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Transit trucks stranded due to the border skirmishes between Pakistan and Afghanistan are parked on the side of the road leading to the border in Torkham, Pakistan June 16, 2016. REUTERS/Fayaz Aziz
Transit trucks stranded due to the border skirmishes between Pakistan and Afghanistan are parked on the side of the road leading to the border in Torkham, Pakistan June 16, 2016. REUTERS/Fayaz Aziz

ISLAMABAD: Adviser to Prime Minister on Foreign Affairs Sartaj Aziz on Thursday told the National Assembly that Pakistan is not breaching any agreement by constructing a gate on Torkham border and will go on with the project to make effective border management possible.

In his policy statement, Aziz claimed that Pakistan had informed the Afghan authorities about its intention to build the gate and the construction work had started back in November 2014.

"When Afghan authorities expressed their reservations, we took them into confidence and told them that the gate is constructed inside Pakistani territory," said the Adviser.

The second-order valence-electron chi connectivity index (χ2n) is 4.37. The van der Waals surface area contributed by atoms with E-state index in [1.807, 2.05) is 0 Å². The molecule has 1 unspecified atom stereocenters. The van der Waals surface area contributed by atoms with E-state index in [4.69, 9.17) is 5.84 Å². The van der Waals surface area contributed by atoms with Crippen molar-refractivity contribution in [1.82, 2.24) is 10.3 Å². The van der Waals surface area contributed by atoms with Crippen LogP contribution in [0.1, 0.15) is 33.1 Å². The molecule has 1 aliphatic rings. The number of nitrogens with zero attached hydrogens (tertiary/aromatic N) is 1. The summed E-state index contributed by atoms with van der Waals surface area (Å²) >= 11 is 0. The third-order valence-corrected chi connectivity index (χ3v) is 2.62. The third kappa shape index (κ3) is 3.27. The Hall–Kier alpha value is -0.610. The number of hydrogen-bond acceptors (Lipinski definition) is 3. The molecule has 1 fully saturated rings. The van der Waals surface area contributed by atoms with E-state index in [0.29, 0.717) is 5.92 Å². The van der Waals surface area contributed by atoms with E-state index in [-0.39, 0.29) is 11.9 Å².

He said such border management steps will also help both countries in their combined efforts to combat terrorism as "unregulated movement allows infiltration of terrorists and smugglers", adding that all the other border crossings with Afghanistan will also be regulated in near future.

It is pertinent to mention that border authorities of Pakistan and Afghanistan formally agreed over ceasefire at Torkham after three days of violence and waved white flags on both sides of the border. The construction work on Torkham gate also started following the ceasefire announcement.

Afghanistan had summoned the Pakistani ambassador on Tuesday to register its protest at the violence, Afghanistan's foreign ministry said.

Pakistan had similarly summoned the Afghan charge d'affaires in Islamabad on Monday, the Pakistani foreign office said.

The Pakistan-Afghanistan border has long been porous and disputed. Afghanistan has blocked repeated attempts by Pakistan to build a fence on sections of the roughly 2,200-km-long frontier, rejecting the contours of the boundary.